This week’s installment of Ten Questions features Helen Phillips, whose novel The Need is out today from Simon & Schuster. The Need is an existential thriller about Molly, a scientist and mother of two young children. When a masked intruder appears in her home and demonstrates an eerie familiarity with the inner workings of her life, Molly falls down a mind-bending rabbit hole. A paleobotanist who has recently uncovered an array of peculiar artifacts at her fossil quarry, Molly eventually learns the true identity of the intruder, forcing her to confront an almost impossible moral decision with far-reaching repercussions for her children. Helen Phillips is the author of the story collections Some Possible Solutions (Henry Holt, 2016), which received the 2017 John Gardner Fiction Book Award, and And Yet They Were Happy (Leapfrog Press, 2011); the novel The Beautiful Bureaucrat (Henry Holt, 2015), a finalist for the New York Public Library’s Young Lions Award and the Los Angeles Times Book Prize; and the children’s adventure book Here Where the Sunbeams Are Green (Delacorte Press, 2012). A graduate of Yale and the Brooklyn College MFA program, she is an associate professor at Brooklyn College. Born and raised in Colorado, she lives in Brooklyn with her husband, artist Adam Douglas Thompson, and their children.
1. How long did it take you to write The Need?
I began the long, chaotic document of notes that would grow into The Need in February of 2015, and I handed the final draft in to my editor in September of 2018. But the urgency to write a book about motherhood arose in me in the summer of 2012, when my daughter was born and my sister died, though it took me some years to approach the material.
2. What was the most challenging thing about writing the book?
The most challenging thing about writing the book was the emotional task of trying to evoke grief on the page. I shied away from that pain in the first draft. When I went back in to revise, it required me to go on an emotional journey. I have never before written something where the primary challenge was not one of craft or character or structure but rather of emotion.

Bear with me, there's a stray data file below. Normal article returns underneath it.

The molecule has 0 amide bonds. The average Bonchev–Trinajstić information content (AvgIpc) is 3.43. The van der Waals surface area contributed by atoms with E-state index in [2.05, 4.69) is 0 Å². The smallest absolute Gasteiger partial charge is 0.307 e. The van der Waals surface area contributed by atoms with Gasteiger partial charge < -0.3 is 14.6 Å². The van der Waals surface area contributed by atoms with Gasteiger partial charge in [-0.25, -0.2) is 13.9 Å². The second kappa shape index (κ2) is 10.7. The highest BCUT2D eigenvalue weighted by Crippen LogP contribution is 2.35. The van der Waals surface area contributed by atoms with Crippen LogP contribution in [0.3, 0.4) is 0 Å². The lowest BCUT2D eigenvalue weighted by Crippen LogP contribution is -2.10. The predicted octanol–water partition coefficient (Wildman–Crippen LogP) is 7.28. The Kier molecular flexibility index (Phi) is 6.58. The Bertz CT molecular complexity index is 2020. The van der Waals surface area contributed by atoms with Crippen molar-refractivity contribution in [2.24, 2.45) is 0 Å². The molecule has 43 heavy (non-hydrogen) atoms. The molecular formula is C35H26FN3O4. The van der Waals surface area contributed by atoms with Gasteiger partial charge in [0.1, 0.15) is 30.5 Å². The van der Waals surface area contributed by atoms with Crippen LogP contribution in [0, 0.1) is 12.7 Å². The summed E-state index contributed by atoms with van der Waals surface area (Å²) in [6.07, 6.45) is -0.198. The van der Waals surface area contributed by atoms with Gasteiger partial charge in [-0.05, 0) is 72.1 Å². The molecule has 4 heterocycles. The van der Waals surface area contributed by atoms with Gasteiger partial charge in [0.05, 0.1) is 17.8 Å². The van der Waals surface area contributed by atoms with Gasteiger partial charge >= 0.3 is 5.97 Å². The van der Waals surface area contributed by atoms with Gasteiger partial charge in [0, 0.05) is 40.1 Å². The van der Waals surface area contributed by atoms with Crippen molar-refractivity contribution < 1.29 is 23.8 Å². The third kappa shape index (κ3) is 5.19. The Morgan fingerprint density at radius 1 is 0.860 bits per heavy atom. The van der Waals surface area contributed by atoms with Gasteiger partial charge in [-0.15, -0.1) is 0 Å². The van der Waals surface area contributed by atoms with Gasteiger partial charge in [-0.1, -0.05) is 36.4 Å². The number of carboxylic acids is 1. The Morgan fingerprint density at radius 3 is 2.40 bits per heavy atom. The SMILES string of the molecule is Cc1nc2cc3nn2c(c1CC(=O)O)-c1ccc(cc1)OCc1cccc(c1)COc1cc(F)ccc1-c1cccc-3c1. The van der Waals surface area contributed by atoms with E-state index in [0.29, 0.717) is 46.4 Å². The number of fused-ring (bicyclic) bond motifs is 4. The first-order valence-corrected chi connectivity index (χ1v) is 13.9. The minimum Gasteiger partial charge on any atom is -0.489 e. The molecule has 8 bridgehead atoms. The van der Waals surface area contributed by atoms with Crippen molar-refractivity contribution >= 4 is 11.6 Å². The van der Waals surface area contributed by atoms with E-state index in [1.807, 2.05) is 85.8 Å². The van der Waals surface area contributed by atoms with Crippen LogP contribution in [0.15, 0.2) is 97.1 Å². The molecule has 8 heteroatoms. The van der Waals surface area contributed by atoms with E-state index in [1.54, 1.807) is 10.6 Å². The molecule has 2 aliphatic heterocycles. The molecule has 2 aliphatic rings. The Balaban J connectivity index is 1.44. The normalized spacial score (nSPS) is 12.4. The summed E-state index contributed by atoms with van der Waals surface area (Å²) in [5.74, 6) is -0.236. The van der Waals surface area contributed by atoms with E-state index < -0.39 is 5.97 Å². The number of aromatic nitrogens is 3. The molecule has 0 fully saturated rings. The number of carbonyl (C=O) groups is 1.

3. Where, when, and how often do you write?
During the semester, when I’m teaching at Brooklyn College, I typically write one hour a day, five days a week, sometimes in my shared office on campus and sometimes at home. I put on a timer and protect that hour. The moment the timer rings, I’m off to teach or to prepare for class.
4. What was the most unexpected thing about the publication process?
Simon & Schuster sent me on a pre-publication tour to meet with independent booksellers at Winter Institute in Albuquerque, and in Seattle, the Bay Area, Boston, and New York. It was fascinating to meet indie booksellers from across the country. For one thing, indie booksellers are (unsurprisingly) a very smart, funny, and thoughtful group. And I was surprised and excited by the positivity they seem to feel about the industry overall—they are selling a good number of books, hosting a lot of events, playing a central role in their communities.
5. What are you reading right now?
I recently finished Mira Jacob’s Good Talk and Ben Lerner’s The Topeka School, both of which I loved. I’m currently reading Darcey Steinke’s riveting Flash Count Diary. Next up is Rumaan Alam’s That Kind of Mother. And my book tour reads will include Valeria Luiselli’s Lost Children Archive, Esmé Weijun Wang’s The Collected Schizophrenias, and Ocean Vuong’s On Earth We’re Briefly Gorgeous.
6. Which author, in your opinion, deserves wider recognition?
The Swedish writer Karin Tidbeck, whose novel Amatka is an exquisitely written evocation of a dystopian society where everything that isn’t properly labeled with a name-tag turns to sludge. One of my favorite books in recent years.
7. If you could go back in time and talk to the earlier you, before you started writing The Need, what would you say?
Don’t be scared of the tension and grief that has to be present in this book.
8. What has changed about your writing process over the years, since writing your first book?
When I wrote my first published book, And Yet They Were Happy, as well as three other long-since-thrown-away novels before it, I had a lot more time to write. I had an administrative job and was teaching night classes, but still I could fit in three to four hours of writing time before going to work. When I became a mother, my daily writing time shifted from four hours per day to one hour per day. But it’s a quality-over-quantity thing, or so I tell myself; now I shove the energy of four hours into my single hour.
9. What is the biggest impediment to your writing life?
The biggest impediment to my writing life is also the biggest inspiration for my writing life: my children.
10. What’s the best piece of writing advice you’ve ever heard?
I always go to Samuel Beckett’s “Fail again. Fail better.” And, Toni Morrison’s “A failure is just information.” Lately I’ve been thinking a lot about Isak Dinesen’s “I write a little every day, without hope, without despair.”